KANSAS CITY, Mo. -- Almost 2,200 American kids are reported missing every day, according to the National Center for Missing and Exploited Children, a non-profit group that tracks and assists with the rescue of abducted children.
In Platte County, educators and police are searching for new ways to protect kids from "stranger danger," after a recent string of incidents in their community.
On Tuesday, administrators from the Park Hill School District met with local law enforcement members. A working lunch was used to share ideas about how educators and police can work together to keep children safe.
The Park Hill School District has seen four potential child abductions within the past year, including a near-abduction from November 12th, when a man grabbed a 13-year old girl at a Riverside bus stop and tried to drag her into the woods nearby.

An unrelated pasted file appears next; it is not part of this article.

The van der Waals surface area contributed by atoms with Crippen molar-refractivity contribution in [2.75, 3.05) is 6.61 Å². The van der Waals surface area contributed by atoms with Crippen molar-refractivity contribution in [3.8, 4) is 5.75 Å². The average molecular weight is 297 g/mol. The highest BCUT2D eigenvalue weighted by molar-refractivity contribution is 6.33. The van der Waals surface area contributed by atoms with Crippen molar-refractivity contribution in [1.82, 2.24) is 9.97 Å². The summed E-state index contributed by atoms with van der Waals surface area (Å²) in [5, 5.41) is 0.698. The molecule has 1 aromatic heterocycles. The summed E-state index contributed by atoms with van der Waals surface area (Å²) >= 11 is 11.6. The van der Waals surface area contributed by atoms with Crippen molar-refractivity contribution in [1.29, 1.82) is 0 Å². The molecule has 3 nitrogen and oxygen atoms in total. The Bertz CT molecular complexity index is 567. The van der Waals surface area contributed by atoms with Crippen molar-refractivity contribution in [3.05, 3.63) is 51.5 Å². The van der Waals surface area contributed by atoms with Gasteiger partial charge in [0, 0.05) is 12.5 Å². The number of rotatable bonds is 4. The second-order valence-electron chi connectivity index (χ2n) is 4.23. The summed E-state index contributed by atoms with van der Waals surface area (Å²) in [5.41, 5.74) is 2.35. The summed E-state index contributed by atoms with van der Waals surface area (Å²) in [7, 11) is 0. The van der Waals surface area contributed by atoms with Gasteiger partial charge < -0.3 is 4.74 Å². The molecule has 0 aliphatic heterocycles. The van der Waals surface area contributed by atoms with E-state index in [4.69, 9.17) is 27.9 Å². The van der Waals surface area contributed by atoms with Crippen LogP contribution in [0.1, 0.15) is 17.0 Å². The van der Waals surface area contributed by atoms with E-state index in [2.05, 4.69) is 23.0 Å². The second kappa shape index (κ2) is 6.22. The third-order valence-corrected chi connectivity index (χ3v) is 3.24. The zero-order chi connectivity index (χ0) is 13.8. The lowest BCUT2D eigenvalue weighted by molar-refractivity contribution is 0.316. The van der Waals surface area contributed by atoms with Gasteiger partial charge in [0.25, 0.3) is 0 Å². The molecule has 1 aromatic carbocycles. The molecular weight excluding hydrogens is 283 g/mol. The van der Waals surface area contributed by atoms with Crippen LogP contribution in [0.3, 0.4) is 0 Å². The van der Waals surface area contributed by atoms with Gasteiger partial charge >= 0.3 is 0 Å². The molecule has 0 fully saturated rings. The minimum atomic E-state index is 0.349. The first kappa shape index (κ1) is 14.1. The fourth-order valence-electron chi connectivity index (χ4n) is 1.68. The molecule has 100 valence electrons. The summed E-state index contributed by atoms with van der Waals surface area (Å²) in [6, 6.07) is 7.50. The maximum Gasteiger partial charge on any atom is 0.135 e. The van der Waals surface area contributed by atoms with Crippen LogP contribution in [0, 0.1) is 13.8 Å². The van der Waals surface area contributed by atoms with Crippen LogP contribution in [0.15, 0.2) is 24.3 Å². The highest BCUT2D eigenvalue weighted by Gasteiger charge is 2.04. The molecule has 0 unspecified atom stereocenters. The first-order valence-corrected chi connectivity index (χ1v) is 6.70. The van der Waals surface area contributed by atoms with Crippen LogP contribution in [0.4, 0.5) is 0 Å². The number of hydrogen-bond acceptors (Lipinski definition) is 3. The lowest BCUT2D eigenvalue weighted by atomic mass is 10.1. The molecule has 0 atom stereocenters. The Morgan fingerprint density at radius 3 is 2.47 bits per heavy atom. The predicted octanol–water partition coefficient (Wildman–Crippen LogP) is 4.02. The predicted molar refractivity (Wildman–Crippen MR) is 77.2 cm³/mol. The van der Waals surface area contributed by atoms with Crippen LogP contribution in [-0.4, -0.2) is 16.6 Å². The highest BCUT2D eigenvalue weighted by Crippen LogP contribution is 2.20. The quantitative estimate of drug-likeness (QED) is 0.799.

A good Samaritan saw the whole thing, yelled at the man, and the would-be abductor ran away.
"We're hoping to come up with ideas," said Nicole Kirby, Park Hill Schools spokesperson. "We're looking for some proactive steps that we can use to make sure our kids are safer out there when they're waiting at bus stops and out in the community."
Dan Watts isn't only a Kansas City Missouri Police officer - he's also a father of two kids. His department deals firsthand with 'stranger danger' incidents, and he says working together will only help everyone involved.
"The children are the reason we're here," Watts said. "Our goal today is to make sure we do all we can do, and brainstorm and see if we can come up with something we're missing."
Police say parents can play the biggest role in preventing child abductions, even while kids are away from home and attending school during the day. Teaching the little ones to remove themselves from threatening situations is the best start, according to Watts.
"You can't do enough to prevent this kind of stuff," Watts added. "There are bad people out there who want to do bad things. We do all we can to address that."